Currently reading: James Ruppert: looking for a used car? Consider a Kia
If you’re after a used car, put South Korea’s Kia on the shortlist

I love questions. I may not get the answers right, of course, but it is jolly nice to be asked.

At the moment, I get one a week (please keep them coming), and the latest one could not have been simpler: should I buy a Kia or a Ford people-carrier?

Well, actually, neither is a good idea on aesthetic grounds. My loathing of any vans with windows is well documented and deep rooted. However, the value of seven seats can never be underestimated, especially when families are involved, so I had a good search online.

Find a Kia Sedona for sale on PistonHeads

S max 2015 8486

I discovered that a 2015 Ford S-Max 1.6 TDCi Zetec with 37,000 miles can be had for £10,999. It is supposed to do around 54mpg overall. A one-owner car at a dealer, it seems like jolly good value, which is what all older Fords quickly become.

As for a Kia carrier, well, we haven’t had the Sedona here for a few years. That would give us the opportunity to look at the rather more interesting shape of a Kia Sorento. With a 2015 car in mind, this SUV is going to cost a tad more than the S-Max. A new-shape 2015 2.2 CRDi KX-1 with one previous owner and 25,000 miles is going to give us 49mpg. The cost? Just a smidge over £16,000.

The choice is obvious, then: the super-value Ford wins the day. It is great to drive and the amount of money being spent is less. That’s a used car win... except it isn’t, because the person asking the question also wanted reliability, a warranty and resaleability. Well, resale is a difficult one, but right here we have a fashionably practical and desirable SUV and the winning card is the balance of a manufacturer warranty.

Kia isn’t simply all about offering reassurance, which is what modern car buyers want. It also makes jolly nice cars. The rest of us can make a case for the Ford because it is a hoot to drive and not as much money, although both are irrelevant. Here is proof that used car buyers are different.

Days later, a long-standing Autocar reader wanted a towing barge that is up for the challenge of 20,000 miles a year and really must not break down. An Audi A4 Allroad is a fantastic temptation, especially as £10,750 gets you a 2012, 86,000-mile 2.0 TDI, but if there are problems, it will cost a bit to fix. Instead, you could just bag a boring old 2.2 CRDI Sorento. Same year, but more kit and fewer miles. Certainly, the sensible buy.


Read our review

Car review

The new Kia Picanto gets lashings of style and a good 1.2-litre petrol engine to make it a compelling choice in the city car market, but the Volkswagen Up makes for stiff competition

Back to top

I think the used car world may well be turning Kia shaped.

What we almost bought this week: 

CITROEN C3 PICASSO - Often overlooked, the smallest Picasso is a very clever little machine, with tonnes of space inside, a comfortable ride and a neat sliding rear seat. They cost peanuts too, with lots for under £2k, making them savvy used buys. Go for a petrol one: they’re nippy enough, mechanically simple and reasonably frugal.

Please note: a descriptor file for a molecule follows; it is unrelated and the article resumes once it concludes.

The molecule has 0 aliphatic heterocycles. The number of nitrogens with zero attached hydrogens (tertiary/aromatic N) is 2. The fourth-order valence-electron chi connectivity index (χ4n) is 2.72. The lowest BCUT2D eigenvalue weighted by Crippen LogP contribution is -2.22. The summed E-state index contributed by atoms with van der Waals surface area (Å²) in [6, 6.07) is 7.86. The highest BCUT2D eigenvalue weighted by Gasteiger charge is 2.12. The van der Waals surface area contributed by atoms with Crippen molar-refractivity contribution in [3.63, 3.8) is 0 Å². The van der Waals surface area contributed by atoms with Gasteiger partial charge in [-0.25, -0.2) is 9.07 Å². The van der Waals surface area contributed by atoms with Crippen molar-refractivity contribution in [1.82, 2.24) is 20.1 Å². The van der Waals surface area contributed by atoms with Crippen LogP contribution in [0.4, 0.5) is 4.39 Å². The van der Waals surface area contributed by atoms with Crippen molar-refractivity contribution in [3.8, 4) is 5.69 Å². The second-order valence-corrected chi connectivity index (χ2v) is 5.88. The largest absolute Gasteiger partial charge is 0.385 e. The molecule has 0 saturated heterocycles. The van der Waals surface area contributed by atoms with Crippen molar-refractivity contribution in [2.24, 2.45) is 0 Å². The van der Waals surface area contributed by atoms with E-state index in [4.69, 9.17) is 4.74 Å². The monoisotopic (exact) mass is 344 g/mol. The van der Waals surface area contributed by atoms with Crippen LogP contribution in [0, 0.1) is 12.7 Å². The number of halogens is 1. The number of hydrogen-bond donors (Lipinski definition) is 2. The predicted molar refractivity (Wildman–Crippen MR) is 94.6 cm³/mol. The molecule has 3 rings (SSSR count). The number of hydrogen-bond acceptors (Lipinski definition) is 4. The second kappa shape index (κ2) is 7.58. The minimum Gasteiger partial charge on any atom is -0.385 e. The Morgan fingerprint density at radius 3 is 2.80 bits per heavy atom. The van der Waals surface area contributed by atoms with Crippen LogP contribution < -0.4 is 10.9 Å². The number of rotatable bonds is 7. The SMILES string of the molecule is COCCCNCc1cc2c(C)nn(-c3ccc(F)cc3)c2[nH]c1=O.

C3 picasso

Tales from Ruppert’s garage: 

BMW 320, MILEAGE 80,933 - I did say that I was going to tell you about the kindness and overall goodness of Autocar readers. Huge thanks, then, to Mark Rozhon, who went that extra mile by spotting an E21-gen 3 Series brochure in a recycling bin. He rescued it and thought of me and the Baby Shark. What an absolute star. There is a lovely image in it of a gold one just like mine.

I’ll tell you soon about the radio I’m not very pleased with and the stick-on aerial that I loathe. There is lots more minor sorting to do before I’m happy. Meanwhile, thanks, Mark.

A to Z Bangerpedia:


Back to top

E is for Elantra:

Remember these? Late Hyundai Elantras came in just one flavour, a 2.0 CRTD CDX five-door hatchback. Everything was standard apart from sat-nav.

There are some low-grade interior plastics but the styling isn’t too offensive, being ever so slightly Toyota and vaguely European. What you are getting is a full-sized family car, with comfy seats and plenty of space.

Older models offered an estate and more engine options. The difficult thing now is finding any for sale, but £500 buys a 1.6 or 2.0 from 2001 with a full MOT.

Readers’ questions: 

Q. Has the new Honda NSX had any effect on values of the original? I have one that I’ve owned for 10 years and would like to know if it’s now worth any more. Peter Tweedy, Nottingham

A. NSX values were already on an upward slope before the new car came along. They aren’t rising quite as rapidly as they once were but are still creeping upwards, so your car might be worth more than you reckoned. AR

Q   nsx

Q. Our Volkswagen Touran has been a very good car, but now I want something a bit more exciting. It still needs to seat seven, though. I’m wondering about an ex-demo Volkswagen Tiguan Allspace. What do you think? Sandy Walters, via email

Back to top

A. The Allspace isn’t a bad car, but space in the rearmost seats is pretty cramped. If you want an SUV, the Peugeot 5008 and Skoda Kodiaq are better bets, and should cost you slightly less to buy. Alternatively, have you thought of a Ford S-Max? It has even more space, looks good and should be fun to drive. AR

Read more 

Honda NSX review 

Kia Stonic review

Used car buying guide: Toyota Supra

Add a comment…